The headline above refers to how Lost treats both its characters and its viewers. It entices them with hope, nourishes them even, then whaps them across the skull with reality, only to leave them coming back for more, fighting for more. It's a fairly exquisite pleasure/pain combo (heavy on the pleasure, in my opinion), and Wednesday's episode was a tremendous example.
As is usually the case with Sun-Jin stories, the flashbacks were filled with poignancy and complexity, filled with characters fighting the good vs. bad fight, outside themselves as well as within. And while the whole smashing and hauling of rocks struck me as somewhat peculiar (somehow Blazing Saddles and Take the Money and Run came to mind), the Sawyer-Kate-Jack predicament at the hands of Ben and friends kept peeling back layer upon layer. And the whole thing with the Red Sox tickled me. The fact that Lost has this much contact with the outside world, that the focus has moved to Ben's mission instead the vague Dharma Initiative, has given the show another gear.
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I'm going to offer a counterpoint to Mark Donahue's review of 30 Rock. The show made me laugh more times than I can count - it has an offbeat sensibility that is working for me, that doesn't seem to be trying too hard. The environment is dry but light. Alec Baldwin, I think everyone agrees, is terrific, but I also like what Tina Fey is providing - she's a little flat, yes, but her performance is almost a metaphor - she works for me as someone barely staying on top of her responsibilities. (The genius of 30 Rock, intentional or not, is that the show within a show, The Girlie Show, can truly suck, without affecting the verisimilitude of 30 Rock.) 30 Rock is completely unpretentious and as a result, has the promise of being quite likeable.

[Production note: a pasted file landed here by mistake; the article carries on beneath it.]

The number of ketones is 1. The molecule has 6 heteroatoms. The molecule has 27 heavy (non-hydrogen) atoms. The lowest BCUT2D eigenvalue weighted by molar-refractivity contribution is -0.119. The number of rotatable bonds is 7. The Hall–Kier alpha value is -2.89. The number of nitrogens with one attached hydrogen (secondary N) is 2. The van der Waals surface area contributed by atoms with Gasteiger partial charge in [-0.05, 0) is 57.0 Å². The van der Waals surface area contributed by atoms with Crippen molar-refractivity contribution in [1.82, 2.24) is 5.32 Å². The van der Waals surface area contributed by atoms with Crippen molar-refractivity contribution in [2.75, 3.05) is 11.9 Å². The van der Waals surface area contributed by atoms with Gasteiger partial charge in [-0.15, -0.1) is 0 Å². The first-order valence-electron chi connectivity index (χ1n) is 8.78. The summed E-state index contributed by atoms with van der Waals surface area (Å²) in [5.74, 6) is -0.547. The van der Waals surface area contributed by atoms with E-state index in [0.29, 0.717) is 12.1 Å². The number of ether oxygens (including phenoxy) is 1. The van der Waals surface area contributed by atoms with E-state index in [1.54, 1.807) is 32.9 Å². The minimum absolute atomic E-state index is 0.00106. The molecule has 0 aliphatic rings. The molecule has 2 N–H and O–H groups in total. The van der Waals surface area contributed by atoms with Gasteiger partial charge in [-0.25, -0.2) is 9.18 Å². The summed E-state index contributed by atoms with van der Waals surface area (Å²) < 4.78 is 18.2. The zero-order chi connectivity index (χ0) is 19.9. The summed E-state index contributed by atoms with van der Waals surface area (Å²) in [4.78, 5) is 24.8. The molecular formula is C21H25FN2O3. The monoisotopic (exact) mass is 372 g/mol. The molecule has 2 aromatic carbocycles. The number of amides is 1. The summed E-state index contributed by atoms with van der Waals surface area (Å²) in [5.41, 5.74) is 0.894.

I'll just add that I always found Tracy Morgan over the top on Saturday Night Live, so any humor he brings here is unexpected. But he did get me a couple of times with a real enthusiastic effort. That's another thing about 30 Rock: The people seem to like what they're doing, unlike Studio 60, where so many seem like they're performing under duress.